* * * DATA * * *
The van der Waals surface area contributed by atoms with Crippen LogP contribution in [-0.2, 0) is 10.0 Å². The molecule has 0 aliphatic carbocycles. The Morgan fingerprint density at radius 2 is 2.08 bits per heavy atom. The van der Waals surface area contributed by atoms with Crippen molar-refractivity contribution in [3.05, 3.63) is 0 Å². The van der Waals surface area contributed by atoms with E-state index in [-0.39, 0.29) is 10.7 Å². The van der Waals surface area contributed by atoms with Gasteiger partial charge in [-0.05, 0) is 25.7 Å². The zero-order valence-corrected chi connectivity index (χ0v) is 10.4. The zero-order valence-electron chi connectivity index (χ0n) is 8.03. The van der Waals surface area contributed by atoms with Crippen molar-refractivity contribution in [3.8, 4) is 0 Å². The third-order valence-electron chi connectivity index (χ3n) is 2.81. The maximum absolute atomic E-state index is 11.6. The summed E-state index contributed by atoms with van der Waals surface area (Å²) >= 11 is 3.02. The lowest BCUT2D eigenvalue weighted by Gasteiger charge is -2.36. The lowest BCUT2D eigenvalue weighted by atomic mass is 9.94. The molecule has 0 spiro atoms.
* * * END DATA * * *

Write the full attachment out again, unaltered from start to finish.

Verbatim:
The van der Waals surface area contributed by atoms with Crippen LogP contribution in [-0.2, 0) is 10.0 Å². The molecule has 0 aliphatic carbocycles. The Morgan fingerprint density at radius 2 is 2.08 bits per heavy atom. The van der Waals surface area contributed by atoms with Crippen molar-refractivity contribution in [3.05, 3.63) is 0 Å². The van der Waals surface area contributed by atoms with E-state index in [-0.39, 0.29) is 10.7 Å². The van der Waals surface area contributed by atoms with Gasteiger partial charge in [-0.05, 0) is 25.7 Å². The zero-order valence-corrected chi connectivity index (χ0v) is 10.4. The zero-order valence-electron chi connectivity index (χ0n) is 8.03. The van der Waals surface area contributed by atoms with Crippen molar-refractivity contribution in [3.8, 4) is 0 Å². The third-order valence-electron chi connectivity index (χ3n) is 2.81. The maximum absolute atomic E-state index is 11.6. The summed E-state index contributed by atoms with van der Waals surface area (Å²) >= 11 is 3.02. The lowest BCUT2D eigenvalue weighted by Gasteiger charge is -2.36. The lowest BCUT2D eigenvalue weighted by atomic mass is 9.94. The molecule has 0 spiro atoms.